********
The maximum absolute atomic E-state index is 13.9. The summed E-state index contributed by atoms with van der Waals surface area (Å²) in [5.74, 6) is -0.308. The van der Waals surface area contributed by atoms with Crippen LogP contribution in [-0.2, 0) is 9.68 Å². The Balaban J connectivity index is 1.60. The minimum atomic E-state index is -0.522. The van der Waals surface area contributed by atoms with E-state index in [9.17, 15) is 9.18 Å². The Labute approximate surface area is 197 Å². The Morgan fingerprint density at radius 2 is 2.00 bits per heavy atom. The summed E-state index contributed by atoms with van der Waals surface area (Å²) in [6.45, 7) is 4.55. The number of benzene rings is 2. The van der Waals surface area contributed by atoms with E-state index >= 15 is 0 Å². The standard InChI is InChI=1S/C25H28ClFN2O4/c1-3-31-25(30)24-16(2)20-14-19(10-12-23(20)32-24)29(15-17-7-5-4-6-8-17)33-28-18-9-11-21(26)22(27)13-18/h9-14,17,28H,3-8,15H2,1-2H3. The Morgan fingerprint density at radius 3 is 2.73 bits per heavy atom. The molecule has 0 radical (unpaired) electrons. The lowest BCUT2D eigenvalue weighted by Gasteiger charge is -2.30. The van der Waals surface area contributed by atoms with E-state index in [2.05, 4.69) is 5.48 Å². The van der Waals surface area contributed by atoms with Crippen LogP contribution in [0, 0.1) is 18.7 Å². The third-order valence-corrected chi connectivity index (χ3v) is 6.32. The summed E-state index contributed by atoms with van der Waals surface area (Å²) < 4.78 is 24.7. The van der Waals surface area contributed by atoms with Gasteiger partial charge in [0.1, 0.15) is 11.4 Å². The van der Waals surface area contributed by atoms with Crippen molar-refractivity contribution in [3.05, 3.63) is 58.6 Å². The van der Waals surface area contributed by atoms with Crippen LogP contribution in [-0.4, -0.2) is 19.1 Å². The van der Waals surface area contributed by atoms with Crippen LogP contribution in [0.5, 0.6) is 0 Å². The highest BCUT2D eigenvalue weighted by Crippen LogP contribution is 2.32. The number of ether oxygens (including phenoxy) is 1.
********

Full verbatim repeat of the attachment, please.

The maximum absolute atomic E-state index is 13.9. The summed E-state index contributed by atoms with van der Waals surface area (Å²) in [5.74, 6) is -0.308. The van der Waals surface area contributed by atoms with Crippen LogP contribution in [-0.2, 0) is 9.68 Å². The Balaban J connectivity index is 1.60. The minimum atomic E-state index is -0.522. The van der Waals surface area contributed by atoms with E-state index in [9.17, 15) is 9.18 Å². The Labute approximate surface area is 197 Å². The Morgan fingerprint density at radius 2 is 2.00 bits per heavy atom. The summed E-state index contributed by atoms with van der Waals surface area (Å²) in [6.45, 7) is 4.55. The number of benzene rings is 2. The van der Waals surface area contributed by atoms with E-state index >= 15 is 0 Å². The standard InChI is InChI=1S/C25H28ClFN2O4/c1-3-31-25(30)24-16(2)20-14-19(10-12-23(20)32-24)29(15-17-7-5-4-6-8-17)33-28-18-9-11-21(26)22(27)13-18/h9-14,17,28H,3-8,15H2,1-2H3. The Morgan fingerprint density at radius 3 is 2.73 bits per heavy atom. The molecule has 0 radical (unpaired) electrons. The lowest BCUT2D eigenvalue weighted by Gasteiger charge is -2.30. The van der Waals surface area contributed by atoms with E-state index in [2.05, 4.69) is 5.48 Å². The van der Waals surface area contributed by atoms with Crippen LogP contribution in [0, 0.1) is 18.7 Å². The third-order valence-corrected chi connectivity index (χ3v) is 6.32. The summed E-state index contributed by atoms with van der Waals surface area (Å²) < 4.78 is 24.7. The van der Waals surface area contributed by atoms with Gasteiger partial charge in [0.1, 0.15) is 11.4 Å². The van der Waals surface area contributed by atoms with Crippen molar-refractivity contribution in [3.05, 3.63) is 58.6 Å². The van der Waals surface area contributed by atoms with Crippen LogP contribution in [-0.4, -0.2) is 19.1 Å². The van der Waals surface area contributed by atoms with Crippen LogP contribution in [0.5, 0.6) is 0 Å². The highest BCUT2D eigenvalue weighted by Crippen LogP contribution is 2.32. The number of ether oxygens (including phenoxy) is 1.